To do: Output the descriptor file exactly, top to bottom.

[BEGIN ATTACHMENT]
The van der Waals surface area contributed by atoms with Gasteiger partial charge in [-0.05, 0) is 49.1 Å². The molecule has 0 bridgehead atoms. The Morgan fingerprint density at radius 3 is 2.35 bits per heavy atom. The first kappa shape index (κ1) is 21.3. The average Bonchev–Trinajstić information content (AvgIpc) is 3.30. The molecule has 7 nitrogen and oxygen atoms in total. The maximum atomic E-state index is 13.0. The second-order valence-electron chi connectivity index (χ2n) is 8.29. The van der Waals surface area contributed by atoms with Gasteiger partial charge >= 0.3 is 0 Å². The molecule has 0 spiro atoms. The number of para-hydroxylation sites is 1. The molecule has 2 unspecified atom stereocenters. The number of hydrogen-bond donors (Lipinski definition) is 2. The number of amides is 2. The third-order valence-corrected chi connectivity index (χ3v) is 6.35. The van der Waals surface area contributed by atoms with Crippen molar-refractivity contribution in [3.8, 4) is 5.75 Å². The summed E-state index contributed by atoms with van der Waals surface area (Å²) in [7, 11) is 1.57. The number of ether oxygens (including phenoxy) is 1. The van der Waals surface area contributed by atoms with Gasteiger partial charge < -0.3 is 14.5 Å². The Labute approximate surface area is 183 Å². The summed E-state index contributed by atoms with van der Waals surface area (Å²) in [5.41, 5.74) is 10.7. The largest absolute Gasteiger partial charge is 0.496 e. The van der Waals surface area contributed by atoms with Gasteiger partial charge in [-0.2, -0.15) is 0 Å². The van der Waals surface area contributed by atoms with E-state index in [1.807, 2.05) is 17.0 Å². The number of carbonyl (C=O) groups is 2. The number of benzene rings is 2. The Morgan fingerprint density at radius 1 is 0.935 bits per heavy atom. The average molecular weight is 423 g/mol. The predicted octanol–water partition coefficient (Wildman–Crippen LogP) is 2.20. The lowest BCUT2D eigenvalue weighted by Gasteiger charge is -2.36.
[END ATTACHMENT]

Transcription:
The van der Waals surface area contributed by atoms with Gasteiger partial charge in [-0.05, 0) is 49.1 Å². The molecule has 0 bridgehead atoms. The Morgan fingerprint density at radius 3 is 2.35 bits per heavy atom. The first kappa shape index (κ1) is 21.3. The average Bonchev–Trinajstić information content (AvgIpc) is 3.30. The molecule has 7 nitrogen and oxygen atoms in total. The maximum atomic E-state index is 13.0. The second-order valence-electron chi connectivity index (χ2n) is 8.29. The van der Waals surface area contributed by atoms with Gasteiger partial charge >= 0.3 is 0 Å². The molecule has 0 spiro atoms. The number of para-hydroxylation sites is 1. The molecule has 2 unspecified atom stereocenters. The number of hydrogen-bond donors (Lipinski definition) is 2. The number of amides is 2. The third-order valence-corrected chi connectivity index (χ3v) is 6.35. The van der Waals surface area contributed by atoms with Crippen molar-refractivity contribution in [3.8, 4) is 5.75 Å². The summed E-state index contributed by atoms with van der Waals surface area (Å²) in [7, 11) is 1.57. The number of ether oxygens (including phenoxy) is 1. The van der Waals surface area contributed by atoms with Gasteiger partial charge < -0.3 is 14.5 Å². The Labute approximate surface area is 183 Å². The summed E-state index contributed by atoms with van der Waals surface area (Å²) in [5.41, 5.74) is 10.7. The largest absolute Gasteiger partial charge is 0.496 e. The van der Waals surface area contributed by atoms with Gasteiger partial charge in [-0.2, -0.15) is 0 Å². The van der Waals surface area contributed by atoms with E-state index in [1.807, 2.05) is 17.0 Å². The number of carbonyl (C=O) groups is 2. The number of benzene rings is 2. The Morgan fingerprint density at radius 1 is 0.935 bits per heavy atom. The average molecular weight is 423 g/mol. The predicted octanol–water partition coefficient (Wildman–Crippen LogP) is 2.20. The lowest BCUT2D eigenvalue weighted by Gasteiger charge is -2.36.